Rosenbaum, M. S., & Drabman, R. S. (1979). Self-control training in the classroom: A review and critique. Journal of Applied Behavior Analysis, 12(3), 467-485.
Schloss, P. J. (1987). Self-management strategies for adolescents entering the work force. TEACHING Exceptional Children, 19(4), 39-43.
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Yell, M. L. (1990). The use of corporal punishment, suspension, expulsion, and timeout with behaviorally disordered students in public schools: Legal considerations. Behavioral Disorders, 15(2), 100-109.
Yell, M. L., & Shriner, J. G. (1997). The IDEA Amendments of 1997: Implications for special and general education teachers, administrators, and teacher trainers. Focus on Exceptional Children, 30(1), 1-19.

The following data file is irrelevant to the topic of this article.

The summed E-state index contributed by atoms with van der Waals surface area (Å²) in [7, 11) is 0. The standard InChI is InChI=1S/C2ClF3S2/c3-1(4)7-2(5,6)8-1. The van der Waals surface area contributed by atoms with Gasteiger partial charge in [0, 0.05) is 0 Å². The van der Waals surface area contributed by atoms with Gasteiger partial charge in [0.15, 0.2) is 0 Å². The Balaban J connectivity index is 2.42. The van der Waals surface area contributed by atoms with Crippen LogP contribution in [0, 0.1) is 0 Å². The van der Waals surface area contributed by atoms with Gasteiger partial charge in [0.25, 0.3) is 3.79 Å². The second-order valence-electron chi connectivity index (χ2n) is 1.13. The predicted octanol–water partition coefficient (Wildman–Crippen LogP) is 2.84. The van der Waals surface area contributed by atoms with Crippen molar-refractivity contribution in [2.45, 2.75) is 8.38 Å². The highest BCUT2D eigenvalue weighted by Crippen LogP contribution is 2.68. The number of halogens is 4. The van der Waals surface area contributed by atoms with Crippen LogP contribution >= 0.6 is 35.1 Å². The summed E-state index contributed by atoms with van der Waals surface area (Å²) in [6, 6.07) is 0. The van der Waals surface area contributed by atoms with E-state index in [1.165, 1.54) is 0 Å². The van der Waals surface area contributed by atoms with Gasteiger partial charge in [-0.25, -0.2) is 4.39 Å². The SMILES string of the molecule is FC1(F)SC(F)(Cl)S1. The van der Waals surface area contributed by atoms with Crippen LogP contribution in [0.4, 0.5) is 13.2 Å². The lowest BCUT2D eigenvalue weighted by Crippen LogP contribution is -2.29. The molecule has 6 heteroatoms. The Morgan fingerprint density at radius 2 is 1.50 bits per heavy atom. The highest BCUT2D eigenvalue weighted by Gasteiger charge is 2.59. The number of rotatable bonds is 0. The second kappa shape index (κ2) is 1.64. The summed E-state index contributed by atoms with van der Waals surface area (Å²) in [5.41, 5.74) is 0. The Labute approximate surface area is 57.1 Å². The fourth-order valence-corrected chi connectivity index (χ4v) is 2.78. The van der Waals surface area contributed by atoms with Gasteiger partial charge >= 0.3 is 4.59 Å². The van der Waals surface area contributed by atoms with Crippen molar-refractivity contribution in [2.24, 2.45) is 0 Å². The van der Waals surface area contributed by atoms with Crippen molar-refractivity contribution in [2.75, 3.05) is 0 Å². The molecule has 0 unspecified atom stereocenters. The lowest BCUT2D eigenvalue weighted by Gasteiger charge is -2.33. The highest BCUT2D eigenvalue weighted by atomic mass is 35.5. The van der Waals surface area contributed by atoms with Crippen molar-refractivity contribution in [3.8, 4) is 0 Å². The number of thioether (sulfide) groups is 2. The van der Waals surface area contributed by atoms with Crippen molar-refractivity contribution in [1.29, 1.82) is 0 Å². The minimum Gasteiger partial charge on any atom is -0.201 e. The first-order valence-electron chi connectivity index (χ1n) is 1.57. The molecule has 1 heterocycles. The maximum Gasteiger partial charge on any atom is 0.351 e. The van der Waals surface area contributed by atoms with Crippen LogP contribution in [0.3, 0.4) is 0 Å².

Vera I. Daniels (CEC Chapter #386), Professor, Institute for the Study and Rehabilitation of Exceptional Children and Youth, and Department of Special Education, Southern University and A&M College, Baton Rouge, Louisiana.
Provided in partnership with The Council for Exceptional Children.